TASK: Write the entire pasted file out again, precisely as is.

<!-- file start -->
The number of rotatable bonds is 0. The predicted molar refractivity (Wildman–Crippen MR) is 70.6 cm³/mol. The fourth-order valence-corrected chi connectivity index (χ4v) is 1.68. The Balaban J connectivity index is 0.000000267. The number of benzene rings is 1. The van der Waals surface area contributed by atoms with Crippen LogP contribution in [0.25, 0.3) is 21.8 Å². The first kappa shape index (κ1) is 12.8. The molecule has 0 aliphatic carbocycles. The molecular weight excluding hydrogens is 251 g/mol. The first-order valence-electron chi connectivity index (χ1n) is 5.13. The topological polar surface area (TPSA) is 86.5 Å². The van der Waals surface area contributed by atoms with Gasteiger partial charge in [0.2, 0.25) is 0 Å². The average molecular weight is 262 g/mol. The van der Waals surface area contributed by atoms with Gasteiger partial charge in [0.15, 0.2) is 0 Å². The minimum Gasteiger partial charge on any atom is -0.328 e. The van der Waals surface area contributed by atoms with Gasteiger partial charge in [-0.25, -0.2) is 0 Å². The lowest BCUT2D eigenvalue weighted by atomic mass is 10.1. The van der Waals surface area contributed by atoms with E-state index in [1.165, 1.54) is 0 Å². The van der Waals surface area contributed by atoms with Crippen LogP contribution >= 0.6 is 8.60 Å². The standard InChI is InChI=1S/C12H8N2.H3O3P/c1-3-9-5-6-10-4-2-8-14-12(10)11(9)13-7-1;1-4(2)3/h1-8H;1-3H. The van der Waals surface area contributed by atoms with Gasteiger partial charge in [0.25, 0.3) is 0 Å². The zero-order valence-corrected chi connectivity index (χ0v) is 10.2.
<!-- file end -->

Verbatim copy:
The number of rotatable bonds is 0. The predicted molar refractivity (Wildman–Crippen MR) is 70.6 cm³/mol. The fourth-order valence-corrected chi connectivity index (χ4v) is 1.68. The Balaban J connectivity index is 0.000000267. The number of benzene rings is 1. The van der Waals surface area contributed by atoms with Crippen LogP contribution in [0.25, 0.3) is 21.8 Å². The first kappa shape index (κ1) is 12.8. The molecule has 0 aliphatic carbocycles. The molecular weight excluding hydrogens is 251 g/mol. The first-order valence-electron chi connectivity index (χ1n) is 5.13. The topological polar surface area (TPSA) is 86.5 Å². The van der Waals surface area contributed by atoms with Gasteiger partial charge in [0.2, 0.25) is 0 Å². The average molecular weight is 262 g/mol. The van der Waals surface area contributed by atoms with Gasteiger partial charge in [0.15, 0.2) is 0 Å². The minimum Gasteiger partial charge on any atom is -0.328 e. The van der Waals surface area contributed by atoms with Gasteiger partial charge in [-0.25, -0.2) is 0 Å². The lowest BCUT2D eigenvalue weighted by atomic mass is 10.1. The van der Waals surface area contributed by atoms with E-state index in [1.165, 1.54) is 0 Å². The van der Waals surface area contributed by atoms with Crippen LogP contribution >= 0.6 is 8.60 Å². The standard InChI is InChI=1S/C12H8N2.H3O3P/c1-3-9-5-6-10-4-2-8-14-12(10)11(9)13-7-1;1-4(2)3/h1-8H;1-3H. The van der Waals surface area contributed by atoms with Gasteiger partial charge in [0.25, 0.3) is 0 Å². The zero-order valence-corrected chi connectivity index (χ0v) is 10.2.